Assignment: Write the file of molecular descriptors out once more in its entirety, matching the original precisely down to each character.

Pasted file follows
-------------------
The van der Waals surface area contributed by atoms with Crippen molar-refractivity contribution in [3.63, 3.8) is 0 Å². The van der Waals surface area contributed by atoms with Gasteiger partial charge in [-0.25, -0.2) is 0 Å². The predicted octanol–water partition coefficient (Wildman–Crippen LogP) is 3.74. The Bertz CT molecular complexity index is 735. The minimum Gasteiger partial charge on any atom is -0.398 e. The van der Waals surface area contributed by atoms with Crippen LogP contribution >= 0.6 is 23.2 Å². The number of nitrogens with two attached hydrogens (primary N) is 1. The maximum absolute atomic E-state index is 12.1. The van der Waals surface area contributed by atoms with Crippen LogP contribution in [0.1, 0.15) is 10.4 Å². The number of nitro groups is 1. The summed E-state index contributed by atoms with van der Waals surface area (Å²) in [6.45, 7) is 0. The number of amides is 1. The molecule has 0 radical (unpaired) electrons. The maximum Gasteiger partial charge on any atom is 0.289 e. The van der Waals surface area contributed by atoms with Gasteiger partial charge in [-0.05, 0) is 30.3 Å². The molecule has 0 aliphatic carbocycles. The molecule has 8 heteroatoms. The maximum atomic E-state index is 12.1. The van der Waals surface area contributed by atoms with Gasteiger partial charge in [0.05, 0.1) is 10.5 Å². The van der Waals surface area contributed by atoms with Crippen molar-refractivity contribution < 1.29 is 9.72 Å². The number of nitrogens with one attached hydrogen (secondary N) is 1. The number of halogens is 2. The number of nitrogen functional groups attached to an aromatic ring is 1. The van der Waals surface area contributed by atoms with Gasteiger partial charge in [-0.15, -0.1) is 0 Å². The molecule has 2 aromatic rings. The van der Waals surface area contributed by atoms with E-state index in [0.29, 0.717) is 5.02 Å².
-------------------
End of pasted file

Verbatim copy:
The van der Waals surface area contributed by atoms with Crippen molar-refractivity contribution in [3.63, 3.8) is 0 Å². The van der Waals surface area contributed by atoms with Gasteiger partial charge in [-0.25, -0.2) is 0 Å². The predicted octanol–water partition coefficient (Wildman–Crippen LogP) is 3.74. The Bertz CT molecular complexity index is 735. The minimum Gasteiger partial charge on any atom is -0.398 e. The van der Waals surface area contributed by atoms with Crippen LogP contribution >= 0.6 is 23.2 Å². The number of nitrogens with two attached hydrogens (primary N) is 1. The maximum absolute atomic E-state index is 12.1. The van der Waals surface area contributed by atoms with Crippen LogP contribution in [0.1, 0.15) is 10.4 Å². The number of nitro groups is 1. The summed E-state index contributed by atoms with van der Waals surface area (Å²) in [6.45, 7) is 0. The number of amides is 1. The molecule has 0 radical (unpaired) electrons. The maximum Gasteiger partial charge on any atom is 0.289 e. The van der Waals surface area contributed by atoms with Gasteiger partial charge in [-0.05, 0) is 30.3 Å². The molecule has 0 aliphatic carbocycles. The molecule has 8 heteroatoms. The maximum atomic E-state index is 12.1. The van der Waals surface area contributed by atoms with Gasteiger partial charge in [0.05, 0.1) is 10.5 Å². The van der Waals surface area contributed by atoms with Crippen molar-refractivity contribution < 1.29 is 9.72 Å². The number of nitrogens with one attached hydrogen (secondary N) is 1. The number of halogens is 2. The number of nitrogen functional groups attached to an aromatic ring is 1. The van der Waals surface area contributed by atoms with Gasteiger partial charge in [-0.15, -0.1) is 0 Å². The molecule has 2 aromatic rings. The van der Waals surface area contributed by atoms with E-state index in [0.29, 0.717) is 5.02 Å².